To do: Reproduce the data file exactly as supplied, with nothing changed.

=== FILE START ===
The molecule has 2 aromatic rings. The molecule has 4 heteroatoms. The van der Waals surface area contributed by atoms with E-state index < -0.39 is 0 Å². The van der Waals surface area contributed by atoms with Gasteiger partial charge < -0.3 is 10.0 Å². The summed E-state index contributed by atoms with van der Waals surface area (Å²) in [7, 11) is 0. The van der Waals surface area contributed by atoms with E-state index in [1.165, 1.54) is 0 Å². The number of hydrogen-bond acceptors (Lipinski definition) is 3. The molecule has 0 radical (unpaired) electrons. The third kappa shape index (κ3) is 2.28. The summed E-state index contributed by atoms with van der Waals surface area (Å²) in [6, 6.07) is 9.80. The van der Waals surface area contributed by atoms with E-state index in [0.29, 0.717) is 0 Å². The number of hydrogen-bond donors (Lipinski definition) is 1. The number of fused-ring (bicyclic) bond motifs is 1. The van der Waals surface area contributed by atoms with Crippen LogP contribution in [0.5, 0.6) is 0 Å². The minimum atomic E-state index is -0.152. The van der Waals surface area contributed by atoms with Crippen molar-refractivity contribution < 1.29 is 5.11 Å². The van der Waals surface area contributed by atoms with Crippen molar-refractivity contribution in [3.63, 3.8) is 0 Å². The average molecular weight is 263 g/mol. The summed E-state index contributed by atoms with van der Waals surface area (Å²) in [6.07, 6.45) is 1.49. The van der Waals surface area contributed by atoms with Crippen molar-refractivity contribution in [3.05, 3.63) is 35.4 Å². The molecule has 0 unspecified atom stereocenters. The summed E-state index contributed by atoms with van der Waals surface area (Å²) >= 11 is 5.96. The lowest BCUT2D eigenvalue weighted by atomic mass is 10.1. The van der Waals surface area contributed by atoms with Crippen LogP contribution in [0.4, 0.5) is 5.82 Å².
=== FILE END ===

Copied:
The molecule has 2 aromatic rings. The molecule has 4 heteroatoms. The van der Waals surface area contributed by atoms with E-state index < -0.39 is 0 Å². The van der Waals surface area contributed by atoms with Gasteiger partial charge < -0.3 is 10.0 Å². The summed E-state index contributed by atoms with van der Waals surface area (Å²) in [7, 11) is 0. The van der Waals surface area contributed by atoms with E-state index in [1.165, 1.54) is 0 Å². The number of hydrogen-bond acceptors (Lipinski definition) is 3. The molecule has 0 radical (unpaired) electrons. The third kappa shape index (κ3) is 2.28. The summed E-state index contributed by atoms with van der Waals surface area (Å²) in [6, 6.07) is 9.80. The van der Waals surface area contributed by atoms with E-state index in [0.29, 0.717) is 0 Å². The number of hydrogen-bond donors (Lipinski definition) is 1. The number of fused-ring (bicyclic) bond motifs is 1. The van der Waals surface area contributed by atoms with Crippen LogP contribution in [0.5, 0.6) is 0 Å². The minimum atomic E-state index is -0.152. The van der Waals surface area contributed by atoms with Crippen molar-refractivity contribution < 1.29 is 5.11 Å². The van der Waals surface area contributed by atoms with Crippen molar-refractivity contribution in [3.63, 3.8) is 0 Å². The average molecular weight is 263 g/mol. The summed E-state index contributed by atoms with van der Waals surface area (Å²) in [6.07, 6.45) is 1.49. The van der Waals surface area contributed by atoms with Crippen molar-refractivity contribution in [3.05, 3.63) is 35.4 Å². The molecule has 0 unspecified atom stereocenters. The summed E-state index contributed by atoms with van der Waals surface area (Å²) >= 11 is 5.96. The lowest BCUT2D eigenvalue weighted by atomic mass is 10.1. The van der Waals surface area contributed by atoms with Crippen LogP contribution in [0.4, 0.5) is 5.82 Å².